342 total views
I’m going to guess that almost everyone went to see Harry Potter and the Deathly Hallows at the cinema at least once? I did too, three times actually: twice with friends, and once on my own. Yes, I went to the Vue Lancaster, on my own. At the time it seemed like a very proactive decision as I thought to myself ‘Well, I can either stay in on my own and be bored, or go out on my own.’ And, for about an hour, I felt empowered, independent, a one-man wolfpack, surely oozing confidence as I sat on the bus with only my handbag for company – but this sensation swiftly disappeared as I asked for my ticket and popcorn for one, sandwiched between couples and groups of friends in the queue.
I suddenly felt very self-aware, knowing that if I saw someone queuing to see a film alone then I would be nudging my friends and briefly pointing out the weirdo with an empty chair on either side. So what did I do? Salvage my dignity and go home? No, I ‘subtly’ followed a group in front of me: shamelessly latched on to the back of them, and hoped they wouldn’t notice as I acted like I was member of the gang, looking for ‘our’ seats before perching on the end of their row; this awkward charade, just so other people wouldn’t guess that I was on my own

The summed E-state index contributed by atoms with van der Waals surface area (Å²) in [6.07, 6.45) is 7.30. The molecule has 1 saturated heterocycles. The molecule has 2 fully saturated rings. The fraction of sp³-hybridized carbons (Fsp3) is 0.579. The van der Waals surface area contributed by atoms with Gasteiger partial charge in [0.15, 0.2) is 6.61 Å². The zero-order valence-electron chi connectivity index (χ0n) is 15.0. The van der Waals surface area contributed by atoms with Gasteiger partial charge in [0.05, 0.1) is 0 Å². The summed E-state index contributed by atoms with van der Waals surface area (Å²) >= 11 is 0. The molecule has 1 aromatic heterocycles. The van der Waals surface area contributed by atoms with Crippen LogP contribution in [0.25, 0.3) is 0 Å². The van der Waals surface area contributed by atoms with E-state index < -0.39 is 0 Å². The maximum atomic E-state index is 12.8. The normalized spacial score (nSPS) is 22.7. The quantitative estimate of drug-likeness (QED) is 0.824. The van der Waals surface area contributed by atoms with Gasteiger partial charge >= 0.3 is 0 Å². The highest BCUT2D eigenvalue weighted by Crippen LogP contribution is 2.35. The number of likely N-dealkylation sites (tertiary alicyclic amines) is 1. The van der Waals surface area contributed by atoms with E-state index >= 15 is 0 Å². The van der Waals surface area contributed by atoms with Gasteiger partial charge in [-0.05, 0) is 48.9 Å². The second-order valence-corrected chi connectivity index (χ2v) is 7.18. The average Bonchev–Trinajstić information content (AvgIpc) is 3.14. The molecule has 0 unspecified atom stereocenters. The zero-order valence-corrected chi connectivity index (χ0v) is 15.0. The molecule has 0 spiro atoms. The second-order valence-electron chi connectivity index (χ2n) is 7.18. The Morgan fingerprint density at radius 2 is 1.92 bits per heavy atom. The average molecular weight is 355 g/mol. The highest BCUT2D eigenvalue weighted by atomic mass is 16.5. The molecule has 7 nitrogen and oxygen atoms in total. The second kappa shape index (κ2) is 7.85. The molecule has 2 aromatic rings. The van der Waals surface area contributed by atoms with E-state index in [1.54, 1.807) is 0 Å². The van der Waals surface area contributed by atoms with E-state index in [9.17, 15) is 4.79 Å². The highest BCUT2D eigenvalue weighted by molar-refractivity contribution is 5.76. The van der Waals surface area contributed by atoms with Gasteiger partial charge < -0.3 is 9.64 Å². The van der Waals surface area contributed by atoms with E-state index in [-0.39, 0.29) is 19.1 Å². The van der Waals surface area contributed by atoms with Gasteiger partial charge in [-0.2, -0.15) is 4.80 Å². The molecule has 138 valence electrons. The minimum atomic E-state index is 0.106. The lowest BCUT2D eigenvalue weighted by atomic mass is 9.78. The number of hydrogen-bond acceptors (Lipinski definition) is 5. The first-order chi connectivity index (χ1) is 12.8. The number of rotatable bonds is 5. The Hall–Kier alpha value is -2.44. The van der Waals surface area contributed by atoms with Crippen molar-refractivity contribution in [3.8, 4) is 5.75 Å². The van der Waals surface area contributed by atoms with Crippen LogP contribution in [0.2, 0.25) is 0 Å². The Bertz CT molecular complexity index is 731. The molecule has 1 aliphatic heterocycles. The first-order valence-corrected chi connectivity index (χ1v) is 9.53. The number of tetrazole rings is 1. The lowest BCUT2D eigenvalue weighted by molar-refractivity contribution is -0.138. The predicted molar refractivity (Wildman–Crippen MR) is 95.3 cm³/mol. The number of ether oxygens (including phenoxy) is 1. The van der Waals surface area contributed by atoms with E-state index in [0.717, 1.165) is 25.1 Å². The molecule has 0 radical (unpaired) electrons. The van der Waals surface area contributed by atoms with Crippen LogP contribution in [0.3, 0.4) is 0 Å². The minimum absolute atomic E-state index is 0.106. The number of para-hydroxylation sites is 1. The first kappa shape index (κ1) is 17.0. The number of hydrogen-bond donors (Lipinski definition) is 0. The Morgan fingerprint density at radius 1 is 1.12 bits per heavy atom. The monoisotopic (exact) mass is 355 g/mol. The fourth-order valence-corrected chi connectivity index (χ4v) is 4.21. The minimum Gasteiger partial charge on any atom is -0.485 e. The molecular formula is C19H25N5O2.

So why is it generally considered a social taboo to be seen as a lone wolf in public? Aside from shopping, activities such as going for a meal or (as demonstrated by myself) to the cinema are less easy to do solo. Some people find it horrific even to enter the toilets by themselves on a night out, so going to the loo becomes akin to a team-building exercise.
It’s difficult to pinpoint why, as a society, we tend to think this way and instinctively judge the loner in Starbucks to be a social reject, rather than accepting that they may have just fancied a half-hour on their own. Perhaps it stems from our caveman pack instincts; nobody wants to be the lone neanderthal, risking getting clubbed by nearby tribes. As my experience goes to show, some things just aren’t easy to do alone, due to some unwritten social guidelines.
But, I think, it is not just the fear of looking socially awkward that stops us doing things alone. It’s just some things can be so much more fun when done with friends; a chat over a coffee offers a chance to bond, a film gives the opportunity to discover a shared interest or debate opinions. Of course, if you are confident enough to roam the bars of Lancaster alone at night or order a table for one at Bella Italia, then be their guest. But personally, the next time I decide to indulge the Vue Cheap Tuesday offer, I’ll avoid having the fun of the film being overshadowed by my cloud of self-consciousness and add a couple more guys to my wolfpack – for fun’s sake, as well as appearances.